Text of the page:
Tackling drugs to reduce poverty

By Lunar Loops · Feb 1, 2007 · Updated Feb 2, 2007 · ·
  1. Lunar Loops
    Interesting article (and linked articles) from id21 website ("www.id21.org/insights/insights-h10/art00.html") :

    Tackling drugs to reduce poverty

    The United Nations Office of Drug Control claimed in 2006 that 'Drug control is working and the world drug problem is being contained'. Yet the scale and diversity of the illicit global drug trade has increased in the last decade, as have rates of drug use in most countries.
    Global estimates suggest there are nearly 200 million illicit drug users (five percent of the world's adult population) and over 13 million injecting drug users (IDUs), of whom 80 percent live in developing or transitional countries. The true magnitude of the global drug use problem is probably far greater. Around 10 percent of new HIV infections worldwide are linked with drug injecting, whilst 0.5 percent of deaths globally are due to illicit drug use and almost nine percent from tobacco.
    The links between drugs and development

    Drug use and production and attempts to control them are connected to poverty. International drug control efforts are based largely on the premise that enforcement against drug producers, traffickers and users may lead to the reduction and eradication of illicit drug markets and associated social, health and economic harm. Yet there is increasing concern about the balance between policies favouring eradication and those accepting the need to better manage drugs production and use in order to reduce risks to health and development. For example, crop eradication programmes in South-East Asia, Colombia and Afghanistan have been linked with increasing poverty among poppy and coca farmers, accelerated deforestation and social discontent, and in some instances have exacerbated armed conflict. Crop eradication without effective development initiatives threatens to reduce development potential. Tough law enforcement may aggravate the social and human costs of illicit drug use and related trade.

    This issue of id21 insights health debates the links between drugs and development. David Mansfield reminds us that development initiatives are often blind to the economic plight of illicit drug producers. Kelley Lee highlights how tobacco farmers too are often exploited in their attempts for economic survival. Susan Beckerleg argues that the khat industry in East Africa is at 'full capacity', with eradication attempts potentially causing greater overall harm than a well regulated industry. As Axel Klein describes in St. Vincent, law enforcement interventions can bring unintended negative consequences for health and development.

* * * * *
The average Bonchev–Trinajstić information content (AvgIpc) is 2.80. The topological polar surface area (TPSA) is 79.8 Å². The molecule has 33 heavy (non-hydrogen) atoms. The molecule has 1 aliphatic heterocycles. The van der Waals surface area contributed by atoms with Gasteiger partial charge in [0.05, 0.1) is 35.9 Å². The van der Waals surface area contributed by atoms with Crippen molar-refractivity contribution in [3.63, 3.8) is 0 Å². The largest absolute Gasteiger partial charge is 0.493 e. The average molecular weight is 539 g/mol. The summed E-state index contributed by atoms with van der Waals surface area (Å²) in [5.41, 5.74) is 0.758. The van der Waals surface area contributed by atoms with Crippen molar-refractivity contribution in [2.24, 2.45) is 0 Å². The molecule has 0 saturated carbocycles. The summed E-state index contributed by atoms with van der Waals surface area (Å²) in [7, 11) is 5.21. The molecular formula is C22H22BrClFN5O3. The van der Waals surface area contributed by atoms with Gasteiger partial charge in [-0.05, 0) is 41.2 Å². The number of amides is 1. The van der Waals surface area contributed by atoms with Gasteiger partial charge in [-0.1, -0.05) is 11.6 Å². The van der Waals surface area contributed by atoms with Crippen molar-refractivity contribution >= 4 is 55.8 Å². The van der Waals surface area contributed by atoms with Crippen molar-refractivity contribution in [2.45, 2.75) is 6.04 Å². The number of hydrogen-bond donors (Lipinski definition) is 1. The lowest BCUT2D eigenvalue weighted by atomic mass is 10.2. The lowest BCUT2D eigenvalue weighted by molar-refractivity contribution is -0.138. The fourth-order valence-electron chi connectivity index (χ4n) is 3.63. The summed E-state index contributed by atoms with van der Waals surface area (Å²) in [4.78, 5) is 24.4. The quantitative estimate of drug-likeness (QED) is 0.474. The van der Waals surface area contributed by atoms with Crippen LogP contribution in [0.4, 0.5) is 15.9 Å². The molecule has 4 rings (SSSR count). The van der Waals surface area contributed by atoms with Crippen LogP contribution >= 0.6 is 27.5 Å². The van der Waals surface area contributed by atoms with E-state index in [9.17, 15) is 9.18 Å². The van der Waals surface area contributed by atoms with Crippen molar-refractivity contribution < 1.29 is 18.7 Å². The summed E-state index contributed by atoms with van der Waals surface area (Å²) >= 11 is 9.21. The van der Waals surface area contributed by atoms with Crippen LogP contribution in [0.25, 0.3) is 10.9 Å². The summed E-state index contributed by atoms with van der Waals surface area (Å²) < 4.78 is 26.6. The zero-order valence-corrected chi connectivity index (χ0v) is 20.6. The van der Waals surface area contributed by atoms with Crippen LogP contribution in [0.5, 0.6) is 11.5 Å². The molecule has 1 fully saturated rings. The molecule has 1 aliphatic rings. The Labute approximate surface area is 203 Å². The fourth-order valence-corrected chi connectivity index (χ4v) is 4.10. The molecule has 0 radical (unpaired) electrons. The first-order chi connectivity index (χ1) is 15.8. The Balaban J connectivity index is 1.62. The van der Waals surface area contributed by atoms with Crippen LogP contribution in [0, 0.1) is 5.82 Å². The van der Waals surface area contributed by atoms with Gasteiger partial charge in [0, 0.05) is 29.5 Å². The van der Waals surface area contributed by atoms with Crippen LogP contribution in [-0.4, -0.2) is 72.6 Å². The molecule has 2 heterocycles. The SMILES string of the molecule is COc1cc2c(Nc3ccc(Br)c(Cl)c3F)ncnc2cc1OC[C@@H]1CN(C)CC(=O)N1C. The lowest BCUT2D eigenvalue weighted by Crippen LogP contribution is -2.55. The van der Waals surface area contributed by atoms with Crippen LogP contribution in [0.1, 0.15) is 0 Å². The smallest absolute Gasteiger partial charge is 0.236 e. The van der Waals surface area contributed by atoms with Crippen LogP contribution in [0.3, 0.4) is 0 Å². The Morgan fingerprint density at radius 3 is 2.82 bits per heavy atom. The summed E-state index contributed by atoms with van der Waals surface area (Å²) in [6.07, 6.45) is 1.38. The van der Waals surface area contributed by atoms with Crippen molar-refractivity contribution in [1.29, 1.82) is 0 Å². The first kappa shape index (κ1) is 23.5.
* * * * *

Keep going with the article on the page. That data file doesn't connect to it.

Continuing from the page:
Equally important, Chris Lyttleton and Patrick Griffiths highlight how mainstream development sometimes worsens existing drug problems. The pressures of increasing engagement with the global economy have led to new markets for illicit and legal drug use. Sheryl McCurdy and colleagues report how in sub-Saharan Africa rapid social and economic change in the 1980s and 1990s have increased alcohol consumption. David Macdonald and Mohammad Zafar illustrate how 25 years of conflict in Afghanistan has sustained drug use and production and has required strategies that integrate both demand and harm reduction.
    These articles highlight firstly the importance of integrating drug control within a development framework, and secondly, the need to give greater commitment to the reduction of drug-related harm alongside an existing tradition of law enforcement.
    Tim Rhodes